- August 2021 – The Cybersecurity and Infrastructure Security Agency (CISA) releases its initial Zero Trust Maturity Model (ZTMM 1.0), including how agencies can use the Continuous Diagnostics and Mitigation (CDM) program to support key aspects of zero trust, such as asset management. The model is heavily influenced by the National Institute of Standards and Technology (NIST) SP 800-207, “Zero Trust Architecture.” Note that ZTMM is voluntary guidance, not a mandate. On its website, CISA calls ZTMM “one of many roadmaps that agencies can reference as they transition toward a ZTA.” However, it lays out the clearest guidance agencies will find for EO and other compliance.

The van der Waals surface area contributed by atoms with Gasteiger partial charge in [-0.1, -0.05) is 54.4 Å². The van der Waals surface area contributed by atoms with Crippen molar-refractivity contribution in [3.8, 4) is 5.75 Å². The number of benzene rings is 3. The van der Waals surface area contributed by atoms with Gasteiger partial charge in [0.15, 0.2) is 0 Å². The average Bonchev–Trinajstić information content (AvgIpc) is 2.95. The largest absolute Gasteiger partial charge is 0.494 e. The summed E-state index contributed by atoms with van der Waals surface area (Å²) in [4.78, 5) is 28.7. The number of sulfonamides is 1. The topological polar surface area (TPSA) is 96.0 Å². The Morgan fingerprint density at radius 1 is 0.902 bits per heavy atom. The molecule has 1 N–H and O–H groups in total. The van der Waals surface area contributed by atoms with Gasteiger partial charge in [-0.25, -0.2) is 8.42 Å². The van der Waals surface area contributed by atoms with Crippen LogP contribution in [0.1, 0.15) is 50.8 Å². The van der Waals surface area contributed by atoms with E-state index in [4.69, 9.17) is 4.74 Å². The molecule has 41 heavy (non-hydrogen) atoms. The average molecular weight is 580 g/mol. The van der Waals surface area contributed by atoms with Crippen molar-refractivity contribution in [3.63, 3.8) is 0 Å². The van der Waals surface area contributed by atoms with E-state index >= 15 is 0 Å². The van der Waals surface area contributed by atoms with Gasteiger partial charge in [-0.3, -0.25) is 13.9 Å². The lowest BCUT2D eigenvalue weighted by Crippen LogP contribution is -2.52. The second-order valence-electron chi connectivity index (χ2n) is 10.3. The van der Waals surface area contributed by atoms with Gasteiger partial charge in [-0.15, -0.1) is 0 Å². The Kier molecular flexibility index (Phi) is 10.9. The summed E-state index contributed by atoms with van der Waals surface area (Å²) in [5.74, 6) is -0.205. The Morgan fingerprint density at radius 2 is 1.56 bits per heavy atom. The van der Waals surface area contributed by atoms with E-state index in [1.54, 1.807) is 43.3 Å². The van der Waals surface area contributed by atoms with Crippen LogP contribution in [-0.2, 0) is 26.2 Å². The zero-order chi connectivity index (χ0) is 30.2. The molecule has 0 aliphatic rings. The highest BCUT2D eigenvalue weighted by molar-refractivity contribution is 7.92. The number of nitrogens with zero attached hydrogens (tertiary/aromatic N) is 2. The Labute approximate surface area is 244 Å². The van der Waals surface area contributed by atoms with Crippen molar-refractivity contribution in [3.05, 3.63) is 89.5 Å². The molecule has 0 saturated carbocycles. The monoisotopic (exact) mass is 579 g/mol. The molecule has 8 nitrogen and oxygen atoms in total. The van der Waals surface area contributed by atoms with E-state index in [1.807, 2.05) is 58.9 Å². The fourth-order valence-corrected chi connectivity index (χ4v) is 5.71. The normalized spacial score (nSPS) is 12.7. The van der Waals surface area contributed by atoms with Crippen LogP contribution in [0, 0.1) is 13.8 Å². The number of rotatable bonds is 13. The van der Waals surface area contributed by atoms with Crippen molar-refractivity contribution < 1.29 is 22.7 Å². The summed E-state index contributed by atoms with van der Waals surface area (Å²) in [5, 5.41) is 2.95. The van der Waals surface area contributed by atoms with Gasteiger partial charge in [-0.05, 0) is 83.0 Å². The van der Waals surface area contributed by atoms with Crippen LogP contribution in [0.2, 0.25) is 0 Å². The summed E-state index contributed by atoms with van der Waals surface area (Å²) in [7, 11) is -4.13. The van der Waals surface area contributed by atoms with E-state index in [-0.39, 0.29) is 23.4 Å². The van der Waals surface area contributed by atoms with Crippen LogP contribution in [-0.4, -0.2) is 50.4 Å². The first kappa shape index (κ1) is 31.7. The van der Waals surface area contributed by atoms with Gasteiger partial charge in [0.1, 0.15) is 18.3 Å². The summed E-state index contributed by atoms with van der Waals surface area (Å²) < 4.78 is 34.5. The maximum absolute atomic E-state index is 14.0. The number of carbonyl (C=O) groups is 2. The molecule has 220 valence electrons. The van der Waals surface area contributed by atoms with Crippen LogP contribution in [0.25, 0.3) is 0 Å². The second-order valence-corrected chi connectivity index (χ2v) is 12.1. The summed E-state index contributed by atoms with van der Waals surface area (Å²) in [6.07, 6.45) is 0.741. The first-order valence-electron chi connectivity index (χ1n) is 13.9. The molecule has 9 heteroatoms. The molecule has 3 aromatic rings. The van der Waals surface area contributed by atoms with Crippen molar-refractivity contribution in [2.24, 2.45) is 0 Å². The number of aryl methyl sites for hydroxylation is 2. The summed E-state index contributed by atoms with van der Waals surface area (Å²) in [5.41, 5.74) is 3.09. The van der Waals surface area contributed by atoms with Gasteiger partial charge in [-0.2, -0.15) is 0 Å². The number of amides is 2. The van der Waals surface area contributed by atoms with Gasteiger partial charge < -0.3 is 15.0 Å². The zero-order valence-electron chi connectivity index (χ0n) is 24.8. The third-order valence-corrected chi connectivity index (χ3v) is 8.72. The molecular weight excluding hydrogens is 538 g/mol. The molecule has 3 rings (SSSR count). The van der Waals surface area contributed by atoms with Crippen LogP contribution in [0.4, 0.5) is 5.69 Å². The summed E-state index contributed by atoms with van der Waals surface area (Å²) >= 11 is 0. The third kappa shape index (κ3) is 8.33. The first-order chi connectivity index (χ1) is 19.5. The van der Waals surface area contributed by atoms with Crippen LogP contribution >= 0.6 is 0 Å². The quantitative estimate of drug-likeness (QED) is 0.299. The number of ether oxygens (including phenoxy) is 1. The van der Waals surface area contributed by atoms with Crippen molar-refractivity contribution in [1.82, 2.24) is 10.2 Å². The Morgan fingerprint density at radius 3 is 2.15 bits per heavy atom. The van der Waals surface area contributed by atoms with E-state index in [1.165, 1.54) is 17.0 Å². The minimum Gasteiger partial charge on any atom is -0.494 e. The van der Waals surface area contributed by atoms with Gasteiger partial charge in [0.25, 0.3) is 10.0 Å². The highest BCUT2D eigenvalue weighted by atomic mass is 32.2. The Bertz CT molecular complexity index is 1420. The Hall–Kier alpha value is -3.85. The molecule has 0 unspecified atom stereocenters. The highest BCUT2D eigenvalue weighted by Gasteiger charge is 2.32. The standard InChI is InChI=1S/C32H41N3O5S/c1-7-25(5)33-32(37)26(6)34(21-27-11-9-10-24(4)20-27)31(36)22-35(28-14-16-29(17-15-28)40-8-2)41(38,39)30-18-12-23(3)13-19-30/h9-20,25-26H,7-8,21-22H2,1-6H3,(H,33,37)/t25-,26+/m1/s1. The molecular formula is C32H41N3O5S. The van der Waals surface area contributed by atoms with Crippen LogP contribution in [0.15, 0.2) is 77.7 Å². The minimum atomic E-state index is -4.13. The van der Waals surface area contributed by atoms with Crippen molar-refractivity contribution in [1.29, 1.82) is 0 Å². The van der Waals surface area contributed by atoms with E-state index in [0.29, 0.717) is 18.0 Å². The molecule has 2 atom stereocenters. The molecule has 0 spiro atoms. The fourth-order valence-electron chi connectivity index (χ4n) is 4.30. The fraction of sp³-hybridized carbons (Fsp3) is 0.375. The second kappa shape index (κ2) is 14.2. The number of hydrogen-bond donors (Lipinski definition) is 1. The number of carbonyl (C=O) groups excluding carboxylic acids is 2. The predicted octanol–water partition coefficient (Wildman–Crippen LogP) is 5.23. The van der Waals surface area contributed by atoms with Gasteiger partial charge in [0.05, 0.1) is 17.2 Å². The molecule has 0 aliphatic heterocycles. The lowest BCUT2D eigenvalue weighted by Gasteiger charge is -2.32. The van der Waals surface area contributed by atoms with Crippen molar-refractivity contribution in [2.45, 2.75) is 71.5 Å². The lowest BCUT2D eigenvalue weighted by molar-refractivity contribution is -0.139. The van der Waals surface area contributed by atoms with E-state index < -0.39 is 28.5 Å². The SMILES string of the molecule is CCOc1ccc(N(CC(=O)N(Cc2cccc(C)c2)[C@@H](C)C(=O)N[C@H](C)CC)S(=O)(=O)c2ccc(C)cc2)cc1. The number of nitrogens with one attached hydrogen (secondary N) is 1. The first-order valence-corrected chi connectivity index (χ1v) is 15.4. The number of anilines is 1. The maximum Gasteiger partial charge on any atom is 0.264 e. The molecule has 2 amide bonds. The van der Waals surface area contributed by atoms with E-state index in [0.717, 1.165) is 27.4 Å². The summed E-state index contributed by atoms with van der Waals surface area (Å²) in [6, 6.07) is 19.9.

- January 2022 – The Office of Management and Budget (OMB) publishes the federal ZTA strategy, which requires agencies to achieve specific zero trust security goals by the end of government FY24. The goals are organized using ZTMM 1.0 and incorporate its five pillars: identity, devices, networks, applications and workloads, and data. Again, CDM is referenced frequently in the strategy as the vehicle for meeting the devices pillar by maintaining a reliable asset inventory.
- October 2022 – CISA issues Binding Operational Directive (BOD) 23-01 – Improving Asset Visibility and Vulnerability Detection on Federal Networks, imposes new asset discovery, vulnerability enumeration and reporting requirements on agencies, all through CDM.
- December 2022 – New OMB Federal Information Security Modernization Act (FISMA) guidance requires agencies to automatically report at least 80% of their IT systems through CDM by the end of FY23.